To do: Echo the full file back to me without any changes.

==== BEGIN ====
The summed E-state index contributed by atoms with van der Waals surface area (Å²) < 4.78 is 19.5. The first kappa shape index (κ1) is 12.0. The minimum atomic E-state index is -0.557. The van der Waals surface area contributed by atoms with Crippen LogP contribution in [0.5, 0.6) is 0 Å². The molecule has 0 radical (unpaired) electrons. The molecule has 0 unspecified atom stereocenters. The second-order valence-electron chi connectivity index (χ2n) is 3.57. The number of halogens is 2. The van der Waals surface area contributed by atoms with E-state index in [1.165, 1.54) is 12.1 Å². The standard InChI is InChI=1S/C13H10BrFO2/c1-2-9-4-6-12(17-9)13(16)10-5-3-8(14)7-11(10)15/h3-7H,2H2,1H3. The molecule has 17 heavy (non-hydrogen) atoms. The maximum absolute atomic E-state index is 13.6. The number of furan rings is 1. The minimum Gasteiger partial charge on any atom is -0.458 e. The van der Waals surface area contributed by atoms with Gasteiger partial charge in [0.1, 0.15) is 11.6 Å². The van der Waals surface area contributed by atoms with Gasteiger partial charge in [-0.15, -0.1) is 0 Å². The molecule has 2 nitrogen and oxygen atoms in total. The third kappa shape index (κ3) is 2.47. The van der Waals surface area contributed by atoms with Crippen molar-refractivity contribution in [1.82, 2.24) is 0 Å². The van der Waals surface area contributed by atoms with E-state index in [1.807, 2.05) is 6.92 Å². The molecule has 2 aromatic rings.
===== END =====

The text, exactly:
The summed E-state index contributed by atoms with van der Waals surface area (Å²) < 4.78 is 19.5. The first kappa shape index (κ1) is 12.0. The minimum atomic E-state index is -0.557. The van der Waals surface area contributed by atoms with Crippen LogP contribution in [0.5, 0.6) is 0 Å². The molecule has 0 radical (unpaired) electrons. The molecule has 0 unspecified atom stereocenters. The second-order valence-electron chi connectivity index (χ2n) is 3.57. The number of halogens is 2. The van der Waals surface area contributed by atoms with E-state index in [1.165, 1.54) is 12.1 Å². The standard InChI is InChI=1S/C13H10BrFO2/c1-2-9-4-6-12(17-9)13(16)10-5-3-8(14)7-11(10)15/h3-7H,2H2,1H3. The molecule has 17 heavy (non-hydrogen) atoms. The maximum absolute atomic E-state index is 13.6. The number of furan rings is 1. The minimum Gasteiger partial charge on any atom is -0.458 e. The van der Waals surface area contributed by atoms with Gasteiger partial charge in [0.1, 0.15) is 11.6 Å². The van der Waals surface area contributed by atoms with Gasteiger partial charge in [-0.15, -0.1) is 0 Å². The molecule has 2 nitrogen and oxygen atoms in total. The third kappa shape index (κ3) is 2.47. The van der Waals surface area contributed by atoms with Crippen molar-refractivity contribution in [1.82, 2.24) is 0 Å². The van der Waals surface area contributed by atoms with E-state index in [1.807, 2.05) is 6.92 Å². The molecule has 2 aromatic rings.